Broll, Peter J.
The following data is extracted from A Standard History of Kansas and Kansans.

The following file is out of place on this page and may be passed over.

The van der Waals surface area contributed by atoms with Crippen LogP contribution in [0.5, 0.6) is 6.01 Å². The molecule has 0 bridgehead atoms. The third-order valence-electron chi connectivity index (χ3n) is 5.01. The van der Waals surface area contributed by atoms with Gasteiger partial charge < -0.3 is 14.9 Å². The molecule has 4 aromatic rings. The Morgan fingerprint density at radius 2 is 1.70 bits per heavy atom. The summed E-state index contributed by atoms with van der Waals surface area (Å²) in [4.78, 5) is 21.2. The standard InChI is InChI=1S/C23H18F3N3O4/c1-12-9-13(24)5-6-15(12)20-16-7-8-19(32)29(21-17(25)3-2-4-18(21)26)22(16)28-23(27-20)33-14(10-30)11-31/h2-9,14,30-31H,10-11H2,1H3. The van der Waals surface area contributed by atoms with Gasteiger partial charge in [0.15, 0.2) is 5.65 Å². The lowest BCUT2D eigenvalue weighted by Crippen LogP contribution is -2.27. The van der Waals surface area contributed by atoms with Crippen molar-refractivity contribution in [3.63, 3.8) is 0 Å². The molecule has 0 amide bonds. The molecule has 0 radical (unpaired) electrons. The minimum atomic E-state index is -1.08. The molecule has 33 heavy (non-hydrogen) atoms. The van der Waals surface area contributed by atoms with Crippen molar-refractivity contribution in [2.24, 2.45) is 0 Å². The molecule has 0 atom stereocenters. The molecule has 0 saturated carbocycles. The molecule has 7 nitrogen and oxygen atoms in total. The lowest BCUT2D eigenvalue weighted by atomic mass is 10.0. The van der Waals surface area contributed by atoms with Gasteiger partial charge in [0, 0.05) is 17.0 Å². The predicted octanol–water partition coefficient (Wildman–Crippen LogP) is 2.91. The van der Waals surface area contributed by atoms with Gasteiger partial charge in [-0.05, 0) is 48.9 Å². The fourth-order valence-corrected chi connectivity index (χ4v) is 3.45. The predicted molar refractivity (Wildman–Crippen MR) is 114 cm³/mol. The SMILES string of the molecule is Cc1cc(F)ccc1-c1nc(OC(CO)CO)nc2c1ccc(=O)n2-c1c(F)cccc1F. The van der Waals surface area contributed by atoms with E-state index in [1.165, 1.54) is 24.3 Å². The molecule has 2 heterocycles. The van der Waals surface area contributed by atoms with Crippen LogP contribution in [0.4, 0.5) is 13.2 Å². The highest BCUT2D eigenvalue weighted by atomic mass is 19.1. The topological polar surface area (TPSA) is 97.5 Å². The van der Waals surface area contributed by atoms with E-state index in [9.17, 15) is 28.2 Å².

Peter J. Broll. Of the successful business men of Kansas City, Kansas, perhaps none began life with fewer opportunities and under more unpromising circumstances than Peter J. Broll. The education which most boys secure while living in comfortable homes and attending schools with nothing else to divert their minds was denied him and he obtained his education largely by direct contact with the world and those processes of intelligent thought which are quickened by a live mind and a fundamental interest in the life about him. A humble clerkship was his first opportunity of experience, and gradually, being of a saving and thrifty disposition and showing increasing ability for responsibilities, he became a partner and now for a number of years had been sole owner of the Broll Wholesale and Retail Grocery Company. Being one of the substantial citizens and tax payers of the community and implicitly trusted for his judgment and conservatism, he had been called upon to serve for several years as a director of the Kaw Valley Drainage Board, to which he was recently re-elected and is now president of the board. This drainage district covers the territory of the Kaw River from its mouth to Turner, Kansas.